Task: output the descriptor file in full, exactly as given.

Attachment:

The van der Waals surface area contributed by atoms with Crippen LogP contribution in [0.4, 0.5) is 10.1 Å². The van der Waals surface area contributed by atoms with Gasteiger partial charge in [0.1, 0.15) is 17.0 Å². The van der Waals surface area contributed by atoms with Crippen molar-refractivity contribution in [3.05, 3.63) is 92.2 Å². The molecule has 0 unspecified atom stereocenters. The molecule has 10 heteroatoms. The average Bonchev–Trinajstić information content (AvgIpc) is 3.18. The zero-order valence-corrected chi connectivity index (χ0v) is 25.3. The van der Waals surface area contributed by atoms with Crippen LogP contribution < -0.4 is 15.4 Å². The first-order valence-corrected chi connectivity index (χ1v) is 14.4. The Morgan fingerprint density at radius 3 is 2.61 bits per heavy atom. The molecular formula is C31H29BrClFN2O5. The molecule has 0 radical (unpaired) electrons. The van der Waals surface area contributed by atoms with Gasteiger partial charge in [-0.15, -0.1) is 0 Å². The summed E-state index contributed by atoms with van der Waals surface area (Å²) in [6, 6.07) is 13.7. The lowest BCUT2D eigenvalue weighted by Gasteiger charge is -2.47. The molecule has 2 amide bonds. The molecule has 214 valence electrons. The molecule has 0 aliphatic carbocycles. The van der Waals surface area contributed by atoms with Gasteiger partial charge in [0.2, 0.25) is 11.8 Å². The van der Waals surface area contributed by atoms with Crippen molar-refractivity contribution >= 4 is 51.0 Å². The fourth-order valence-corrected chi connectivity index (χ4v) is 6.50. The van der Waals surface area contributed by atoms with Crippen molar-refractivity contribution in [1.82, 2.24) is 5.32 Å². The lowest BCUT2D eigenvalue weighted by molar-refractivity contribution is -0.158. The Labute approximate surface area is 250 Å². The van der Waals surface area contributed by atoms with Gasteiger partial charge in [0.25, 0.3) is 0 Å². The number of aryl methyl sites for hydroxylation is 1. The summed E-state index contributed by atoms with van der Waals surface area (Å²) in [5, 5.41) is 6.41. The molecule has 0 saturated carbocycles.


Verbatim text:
The van der Waals surface area contributed by atoms with Crippen LogP contribution in [0.4, 0.5) is 10.1 Å². The van der Waals surface area contributed by atoms with Gasteiger partial charge in [0.1, 0.15) is 17.0 Å². The van der Waals surface area contributed by atoms with Crippen molar-refractivity contribution in [3.05, 3.63) is 92.2 Å². The molecule has 0 unspecified atom stereocenters. The molecule has 10 heteroatoms. The average Bonchev–Trinajstić information content (AvgIpc) is 3.18. The zero-order valence-corrected chi connectivity index (χ0v) is 25.3. The van der Waals surface area contributed by atoms with Crippen LogP contribution < -0.4 is 15.4 Å². The first-order valence-corrected chi connectivity index (χ1v) is 14.4. The Morgan fingerprint density at radius 3 is 2.61 bits per heavy atom. The molecular formula is C31H29BrClFN2O5. The molecule has 0 radical (unpaired) electrons. The van der Waals surface area contributed by atoms with Gasteiger partial charge in [-0.15, -0.1) is 0 Å². The summed E-state index contributed by atoms with van der Waals surface area (Å²) in [6, 6.07) is 13.7. The lowest BCUT2D eigenvalue weighted by Gasteiger charge is -2.47. The molecule has 2 amide bonds. The molecule has 214 valence electrons. The molecule has 0 aliphatic carbocycles. The van der Waals surface area contributed by atoms with Gasteiger partial charge in [0.2, 0.25) is 11.8 Å². The van der Waals surface area contributed by atoms with Crippen molar-refractivity contribution >= 4 is 51.0 Å². The fourth-order valence-corrected chi connectivity index (χ4v) is 6.50. The van der Waals surface area contributed by atoms with Crippen molar-refractivity contribution in [1.82, 2.24) is 5.32 Å². The lowest BCUT2D eigenvalue weighted by molar-refractivity contribution is -0.158. The Labute approximate surface area is 250 Å². The van der Waals surface area contributed by atoms with Gasteiger partial charge in [0.25, 0.3) is 0 Å². The number of aryl methyl sites for hydroxylation is 1. The summed E-state index contributed by atoms with van der Waals surface area (Å²) in [5, 5.41) is 6.41. The molecule has 0 saturated carbocycles.